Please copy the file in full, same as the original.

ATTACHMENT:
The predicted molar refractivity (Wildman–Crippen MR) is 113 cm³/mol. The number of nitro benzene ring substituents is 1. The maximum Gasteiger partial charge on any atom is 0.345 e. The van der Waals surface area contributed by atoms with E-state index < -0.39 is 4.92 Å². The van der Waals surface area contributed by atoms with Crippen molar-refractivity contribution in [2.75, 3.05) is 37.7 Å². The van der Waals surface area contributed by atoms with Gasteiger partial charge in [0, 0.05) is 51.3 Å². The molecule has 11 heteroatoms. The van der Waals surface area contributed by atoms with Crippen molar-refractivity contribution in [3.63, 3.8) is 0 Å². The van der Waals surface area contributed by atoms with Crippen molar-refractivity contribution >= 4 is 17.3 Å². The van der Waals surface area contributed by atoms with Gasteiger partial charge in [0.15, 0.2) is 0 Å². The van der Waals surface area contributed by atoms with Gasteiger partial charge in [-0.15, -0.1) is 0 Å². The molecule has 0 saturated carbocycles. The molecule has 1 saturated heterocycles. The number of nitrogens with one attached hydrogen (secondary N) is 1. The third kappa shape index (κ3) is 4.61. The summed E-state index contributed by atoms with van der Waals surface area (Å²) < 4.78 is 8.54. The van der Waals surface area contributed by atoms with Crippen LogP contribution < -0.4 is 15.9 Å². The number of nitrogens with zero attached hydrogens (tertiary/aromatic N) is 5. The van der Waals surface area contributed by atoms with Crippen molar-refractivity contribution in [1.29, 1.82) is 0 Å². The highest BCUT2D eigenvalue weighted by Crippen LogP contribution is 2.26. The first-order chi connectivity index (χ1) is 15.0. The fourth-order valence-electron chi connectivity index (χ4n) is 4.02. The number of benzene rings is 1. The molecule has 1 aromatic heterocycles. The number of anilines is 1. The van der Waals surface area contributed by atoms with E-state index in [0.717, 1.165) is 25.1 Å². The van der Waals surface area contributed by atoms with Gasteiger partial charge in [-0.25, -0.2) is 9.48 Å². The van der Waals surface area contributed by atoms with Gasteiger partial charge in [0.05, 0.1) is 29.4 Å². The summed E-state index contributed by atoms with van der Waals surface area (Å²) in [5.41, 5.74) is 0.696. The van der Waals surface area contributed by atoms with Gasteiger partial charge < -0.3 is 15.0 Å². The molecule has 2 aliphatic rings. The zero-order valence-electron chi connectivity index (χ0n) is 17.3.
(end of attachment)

The predicted molar refractivity (Wildman–Crippen MR) is 113 cm³/mol. The number of nitro benzene ring substituents is 1. The maximum Gasteiger partial charge on any atom is 0.345 e. The van der Waals surface area contributed by atoms with E-state index < -0.39 is 4.92 Å². The van der Waals surface area contributed by atoms with Crippen molar-refractivity contribution in [2.75, 3.05) is 37.7 Å². The van der Waals surface area contributed by atoms with Gasteiger partial charge in [0, 0.05) is 51.3 Å². The molecule has 11 heteroatoms. The van der Waals surface area contributed by atoms with Crippen molar-refractivity contribution in [3.63, 3.8) is 0 Å². The van der Waals surface area contributed by atoms with Crippen molar-refractivity contribution >= 4 is 17.3 Å². The van der Waals surface area contributed by atoms with Gasteiger partial charge in [0.15, 0.2) is 0 Å². The van der Waals surface area contributed by atoms with Gasteiger partial charge in [-0.15, -0.1) is 0 Å². The molecule has 0 saturated carbocycles. The molecule has 1 saturated heterocycles. The number of nitrogens with one attached hydrogen (secondary N) is 1. The third kappa shape index (κ3) is 4.61. The summed E-state index contributed by atoms with van der Waals surface area (Å²) < 4.78 is 8.54. The van der Waals surface area contributed by atoms with Crippen LogP contribution < -0.4 is 15.9 Å². The number of nitrogens with zero attached hydrogens (tertiary/aromatic N) is 5. The van der Waals surface area contributed by atoms with Crippen molar-refractivity contribution in [1.29, 1.82) is 0 Å². The highest BCUT2D eigenvalue weighted by Crippen LogP contribution is 2.26. The first-order chi connectivity index (χ1) is 15.0. The fourth-order valence-electron chi connectivity index (χ4n) is 4.02. The number of benzene rings is 1. The molecule has 1 aromatic heterocycles. The number of anilines is 1. The van der Waals surface area contributed by atoms with E-state index in [0.717, 1.165) is 25.1 Å². The van der Waals surface area contributed by atoms with Gasteiger partial charge in [-0.25, -0.2) is 9.48 Å². The van der Waals surface area contributed by atoms with Gasteiger partial charge in [0.05, 0.1) is 29.4 Å². The summed E-state index contributed by atoms with van der Waals surface area (Å²) in [5.41, 5.74) is 0.696. The van der Waals surface area contributed by atoms with Gasteiger partial charge < -0.3 is 15.0 Å². The molecule has 2 aliphatic rings. The zero-order valence-electron chi connectivity index (χ0n) is 17.3.